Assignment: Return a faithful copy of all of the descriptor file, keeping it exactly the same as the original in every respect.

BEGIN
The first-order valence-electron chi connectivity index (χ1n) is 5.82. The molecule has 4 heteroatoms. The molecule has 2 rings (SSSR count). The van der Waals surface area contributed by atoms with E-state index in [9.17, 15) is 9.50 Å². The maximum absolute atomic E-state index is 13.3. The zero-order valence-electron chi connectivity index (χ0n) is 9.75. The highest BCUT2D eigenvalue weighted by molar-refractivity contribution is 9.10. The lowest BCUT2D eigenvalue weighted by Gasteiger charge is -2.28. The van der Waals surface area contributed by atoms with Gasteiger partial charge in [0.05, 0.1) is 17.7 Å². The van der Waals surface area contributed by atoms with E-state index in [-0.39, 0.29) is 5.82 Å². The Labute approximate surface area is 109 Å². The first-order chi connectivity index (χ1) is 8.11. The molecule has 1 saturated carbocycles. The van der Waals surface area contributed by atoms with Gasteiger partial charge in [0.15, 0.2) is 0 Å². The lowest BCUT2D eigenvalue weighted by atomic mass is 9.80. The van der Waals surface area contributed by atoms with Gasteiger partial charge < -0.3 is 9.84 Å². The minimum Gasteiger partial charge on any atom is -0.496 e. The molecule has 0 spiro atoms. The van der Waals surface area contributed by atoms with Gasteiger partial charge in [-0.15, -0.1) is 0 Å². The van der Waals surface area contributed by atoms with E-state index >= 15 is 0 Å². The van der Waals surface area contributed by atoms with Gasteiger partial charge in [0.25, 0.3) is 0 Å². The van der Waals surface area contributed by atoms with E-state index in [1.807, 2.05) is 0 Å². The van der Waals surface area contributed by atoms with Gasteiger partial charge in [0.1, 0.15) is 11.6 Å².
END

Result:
The first-order valence-electron chi connectivity index (χ1n) is 5.82. The molecule has 4 heteroatoms. The molecule has 2 rings (SSSR count). The van der Waals surface area contributed by atoms with E-state index in [9.17, 15) is 9.50 Å². The maximum absolute atomic E-state index is 13.3. The zero-order valence-electron chi connectivity index (χ0n) is 9.75. The highest BCUT2D eigenvalue weighted by molar-refractivity contribution is 9.10. The lowest BCUT2D eigenvalue weighted by Gasteiger charge is -2.28. The van der Waals surface area contributed by atoms with Gasteiger partial charge in [0.05, 0.1) is 17.7 Å². The van der Waals surface area contributed by atoms with E-state index in [-0.39, 0.29) is 5.82 Å². The Labute approximate surface area is 109 Å². The first-order chi connectivity index (χ1) is 8.11. The molecule has 1 saturated carbocycles. The van der Waals surface area contributed by atoms with Gasteiger partial charge in [0.15, 0.2) is 0 Å². The lowest BCUT2D eigenvalue weighted by atomic mass is 9.80. The van der Waals surface area contributed by atoms with Gasteiger partial charge < -0.3 is 9.84 Å². The minimum Gasteiger partial charge on any atom is -0.496 e. The molecule has 0 spiro atoms. The van der Waals surface area contributed by atoms with Gasteiger partial charge in [-0.15, -0.1) is 0 Å². The van der Waals surface area contributed by atoms with E-state index >= 15 is 0 Å². The van der Waals surface area contributed by atoms with Gasteiger partial charge in [0.25, 0.3) is 0 Å². The van der Waals surface area contributed by atoms with E-state index in [1.807, 2.05) is 0 Å². The van der Waals surface area contributed by atoms with Gasteiger partial charge in [0.1, 0.15) is 11.6 Å².